We have turned vast areas of uninhabitable land into places where people live, work, and have full lives
Washington, D.C. (Vocus) December 15, 2006
Calling it a critical time for the Colorado River Basin States, Interior Secretary Dirk Kempthorne today said the region and the nation have a sacred obligation to care for the Colorado River through more effective management actions, as the states continue to benefit from its water and power.
"You and I are entrusted with a national treasure -- the Colorado River -- and the decisions we make about this river affect the lives and future of millions of people -- of an entire region of our country," Kempthorne told Basin State officials at the annual meeting of the Colorado River Water Users Association. "If we are wise, future generations will benefit. If we are unwise, future generations will suffer. It is incumbent upon us to be wise."
Kempthorne, whose department manages dams and storage systems on the Colorado River, lauded "the incredible ingenuity" that harnessed the power of the river. He cited Glen Canyon and Hoover Dams and the other engineering triumphs in the Colorado River Basin. These projects make it possible for river water to flow over mountains to people and farms hundreds of miles away. "We have turned vast areas of uninhabitable land into places where people live, work, and have full lives," he said.
"Now we have entered an era where progress on the river will not come through Herculean feats of engineering but through more effective management of the river's water," Kempthorne said. "From a legal and political standpoint, the difficulties we face in negotiating and constructing this future are arguably as daunting as the challenges faced by the engineers who harnessed the river."
Among these challenges are managing the river during extended drought, protecting endangered fish and wildlife, rehabilitating natural ecosystems and addressing the demand for water development to support growing western communities. Overcoming these will take perseverance and a determination that failure is not an option, Kempthorne said.
Among the principles that should continue to guide these efforts, the first is that cooperation is better than litigation, he said. "Where there is conflict or potential conflict, there are no true winners unless everyone gets something and everyone gives up something," he noted. "If we stubbornly force courts and judges to make the decisions that we ourselves should be making in cooperation and partnership, then courts will certainly declare a winner and a loser. But I am convinced the winner will enjoy only a pyrrhic victory -- in which the cost of the battle exceeds the fruits of success."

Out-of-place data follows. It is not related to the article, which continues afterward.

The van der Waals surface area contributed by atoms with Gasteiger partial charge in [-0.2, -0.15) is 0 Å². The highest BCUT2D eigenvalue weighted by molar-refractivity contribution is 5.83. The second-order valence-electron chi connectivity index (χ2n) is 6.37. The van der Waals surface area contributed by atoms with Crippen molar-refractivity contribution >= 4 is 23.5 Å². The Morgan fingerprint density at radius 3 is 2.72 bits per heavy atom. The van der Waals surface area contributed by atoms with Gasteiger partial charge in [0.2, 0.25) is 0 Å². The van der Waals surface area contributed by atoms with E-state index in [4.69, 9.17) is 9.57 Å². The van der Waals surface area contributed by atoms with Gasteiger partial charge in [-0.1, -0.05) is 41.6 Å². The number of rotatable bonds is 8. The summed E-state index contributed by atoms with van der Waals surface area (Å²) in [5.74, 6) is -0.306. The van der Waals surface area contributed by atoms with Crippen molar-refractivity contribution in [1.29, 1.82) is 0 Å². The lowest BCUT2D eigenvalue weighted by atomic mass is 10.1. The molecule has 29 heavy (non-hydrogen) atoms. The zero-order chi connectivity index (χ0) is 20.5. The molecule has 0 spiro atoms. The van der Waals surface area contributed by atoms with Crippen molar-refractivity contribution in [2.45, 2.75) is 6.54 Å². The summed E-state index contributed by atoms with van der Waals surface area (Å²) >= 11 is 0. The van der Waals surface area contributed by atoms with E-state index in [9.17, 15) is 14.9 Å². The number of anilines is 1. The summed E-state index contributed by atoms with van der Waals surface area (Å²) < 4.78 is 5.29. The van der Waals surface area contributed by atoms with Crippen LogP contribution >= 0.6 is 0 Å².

"A second principle is continuing to seek creative solutions to the challenges we face," Kempthorne said, citing the Upper Colorado River Endangered Fish Recovery Program, the Lower Colorado Basin Multi-species Conservation Program, and the San Juan River Basin Recovery Implementation Program as examples of recent creative problem-solving.
"Faced with the need to manage the river for threatened and endangered fish and other wildlife, the Fish and Wildlife Service, the Bureau of Reclamation and many other state and local partners developed these initiatives as reasonable and prudent alternatives under the Endangered Species Act. This allows critical water projects to continue to operate while ensuring the conservation of the fish.
"Likewise, faced with the uncertain impacts of managing Glen Canyon Dam, we developed the Glen Canyon Dam Adaptive Management Program," Kempthorne said. "This is a cutting edge solution that provides an effective framework and process for integrating dam operations, downstream resource protection and management, and monitoring and research. We also are able to better safeguard natural resources and improve recreational opportunities at Glen Canyon National Recreation Area and Grand Canyon National Park.
"I believe it is vitally important to find the proper balance between the operation of Glen Canyon Dam and the requirements of downstream resources," Kempthorne said. "The work we set in motion right now will contribute to the growing body of science, which, in turn, will improve Grand Canyon conditions while protecting the long-term benefits of both the dam and the Colorado River Storage Project."
A third principle is to hope for the best, but plan for the worst, he noted. "Though 2005 was a wet year, we are now suffering from drought conditions again. We don't know how long this drought will last," he said. It is, therefore, vitally important that we continue to make progress in developing the Shortage Guidelines. I am pleased that we are on schedule to release the Draft Environmental Impact Statement early in 2007.
Kempthorne commended the seven Colorado River states for coming to a consensus on a drought strategy last February and urged them to continue to work together so that a final Environmental Impact Statement can be signed, sealed and delivered by the end of next year.
The full text of Secretary Kempthorne's remarks is online at http://www.usbr.gov/newsroom/speech/
Bob Walsh (702) 591-0029
Kip White (202) 271-8577
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